About the bit perfect issue i meant bit perfect leaving from the software playing. I believe that my DAC was designed to process the signal in an optimum way. But then again there’s no guarantee that it’s better that HQP…
I didn’t say that up sampling corrupts the sound/signal. I just said i don’t see use of up sampling by a software before my DAC. That was the topic from this thread.
“people tend to say things in authoritative tone and biased by some mysterious beliefs”
This is absolutely true! Which is why it took pains not to say that HQP has better upsampling than your dCS. I can’t know that.
What I find confusing is this widely held belief (that I find “mysterious” LOL) that we are listening to bit-perfect data. We are not. So there is no pure standard to deviate from. There are objective reasons why upsampling on the server has the potential to improve sound quality, as I’ve tried to illuminate. Whether or not it does is in the ear of the beholder.
And by the way, I appreciate the civil, reasoned discussion. I was concerned that you might feel that I was trying to denigrate your dCS DAC which I’ve never heard, but I realize is one of the world’s best.
Things I’ve learned from the exchange of ideas such as these on audiophile forums has helped me improve my system’s sound quality to levels I didn’t realize could be achieved.
Even dCS has an upsampler box as a part o Vivaldi system. I only own the DAC and plans to get the clock and the upsampler only when they upgrade it to accept Roon endpoint, not to upsample redbook or other sampling frequency to DSD. That’s because the Vivaldi DAC doesn’t accept ethernet input, only the upsampler.
The upsampler also have an iOS app to play files from a NAS.
@k6davis, I’m not disagreeing with you, however, as I said earlier all this amounts to tuning to taste. I suspect the reason Roon is being opened to integrate with HQ Player etc. is precisely because Roon does not want to get into the tune to taste game and would rather ensure that it delivers an unfettered source to your audio chain. What and how you choose to do thereafter is up to you as end-user. In closing then, referring to Roon’s “sound quality” is a misnomer and posts referring to its “sound quality” are thus misleading.
Where DAC is concerned I’m using a homebrew/boutique (depending on your perspective) that (subjectively) compares favourably with many highly rated commercial DACs. DSP processing is 32bit based on the ESS Sabre 9018 Platform, it has multiple digital filters, user customizeable options for filter type, quantizer settings and DPLL modes and handles PCM 44.1kHz through 5.6MHz DSD.
I fully agree that Roon does not have a “sound quality”, so people saying that are incorrect. But that’s really a matter of nomenclature. The bottom line is that some of us prefer listening to music with other players.
My point of view is that since the music you’re listening to is already being tuned by your ESS Sabre 9018, it makes sense to consider alternatives that could potentially offer a superior result.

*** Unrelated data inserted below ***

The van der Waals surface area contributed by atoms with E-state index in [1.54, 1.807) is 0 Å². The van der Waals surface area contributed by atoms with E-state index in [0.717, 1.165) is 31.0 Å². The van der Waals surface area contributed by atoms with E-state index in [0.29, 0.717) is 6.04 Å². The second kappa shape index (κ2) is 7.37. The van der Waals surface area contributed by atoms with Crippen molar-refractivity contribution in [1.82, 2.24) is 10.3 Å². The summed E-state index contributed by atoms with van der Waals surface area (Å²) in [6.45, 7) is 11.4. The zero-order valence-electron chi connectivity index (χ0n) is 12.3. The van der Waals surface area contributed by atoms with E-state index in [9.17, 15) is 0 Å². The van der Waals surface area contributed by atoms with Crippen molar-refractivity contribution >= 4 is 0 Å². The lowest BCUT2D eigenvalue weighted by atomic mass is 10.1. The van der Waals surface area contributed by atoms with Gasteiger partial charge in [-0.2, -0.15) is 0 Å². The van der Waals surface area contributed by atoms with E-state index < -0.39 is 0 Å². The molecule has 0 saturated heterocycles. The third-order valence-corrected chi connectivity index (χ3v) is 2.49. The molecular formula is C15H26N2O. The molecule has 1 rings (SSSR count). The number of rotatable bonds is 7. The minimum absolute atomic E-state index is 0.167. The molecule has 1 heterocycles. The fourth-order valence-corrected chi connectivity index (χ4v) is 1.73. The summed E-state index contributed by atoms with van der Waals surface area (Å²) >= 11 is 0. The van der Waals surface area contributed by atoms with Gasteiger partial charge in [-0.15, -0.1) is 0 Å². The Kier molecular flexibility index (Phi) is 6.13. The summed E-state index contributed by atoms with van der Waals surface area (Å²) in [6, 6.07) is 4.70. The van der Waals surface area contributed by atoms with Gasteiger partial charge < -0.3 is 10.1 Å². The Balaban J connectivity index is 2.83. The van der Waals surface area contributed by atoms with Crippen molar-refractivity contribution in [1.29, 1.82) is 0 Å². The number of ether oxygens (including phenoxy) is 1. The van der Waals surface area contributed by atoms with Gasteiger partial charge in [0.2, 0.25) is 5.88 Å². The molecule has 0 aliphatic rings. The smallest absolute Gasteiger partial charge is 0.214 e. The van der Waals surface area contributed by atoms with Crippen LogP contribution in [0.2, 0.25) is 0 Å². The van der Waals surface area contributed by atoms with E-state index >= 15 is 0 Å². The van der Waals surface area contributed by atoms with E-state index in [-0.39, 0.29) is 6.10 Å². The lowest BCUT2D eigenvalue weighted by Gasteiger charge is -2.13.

Based on our conversation, you don’t find that line of thought to be relevant. So we’ll agree to disagree.
Maybe that’s where we’re miscommunicating. What you describe would generally be unsatisfactory, but in most cases, DAC chips have an “optimum” bit and sample rate that they upsample all input to. If you feed the DAC a signal that matches its optimum bit and sample rate, the DAC’s internal DSP is bypassed.
There were a lot of qualifiers there, but that is the objective. I’m no expert on the highly regarded ESS chips, but I’ve frequently heard they upsample all input to a high bitrate DSD (or DSD-Like) signal. To say it another way, the ESS Sabres are DSD DAC chips. If I had a ESS-based DAC, I would try externally upsampling and converting to DSD64, DSD128, and DSD256.
I respect the fact that all of this manipulation of the source data is anathema to many people, but when taking the entire picture into account, I don’t find it objectionable at all. Besides, it’s free to try. I did and I am pleased with the result.
About 99% of DACs today resample all incoming data to 352 or 384k (in 2X steps) and then convert to a SDM (DSD type) signal and then filter and output analog. This is not just ESS chips, but also those by other vendors. This is true even if your DAC maker says “we don’t upsample”. So once the data leaves the software player, there is no such thing as “bit perfect”. ( If you have a ladder DAC or a Schiit “closed form” DAC this isn’t true; but again, these are a tiny percent of the DACs being made today). HQP enables you to do some or all of this work before the signal gets to your DAC, and then your DAC skips all those upsampling and conversion steps.
The question then is: what is the best way to deliver the data to my DAC so that it sounds the best? Pretty much every DAC maker will tell you that his implementation is “the best”. The reality is that many find that the filters/ditherers/modulators in HQP do a better job than the ones in their DAC. Even those in some very expensive DACs.
Or, in spite of what DAC makers say, doing the resampling outside the DAC does “make it easier” on the DAC and result in a better sound.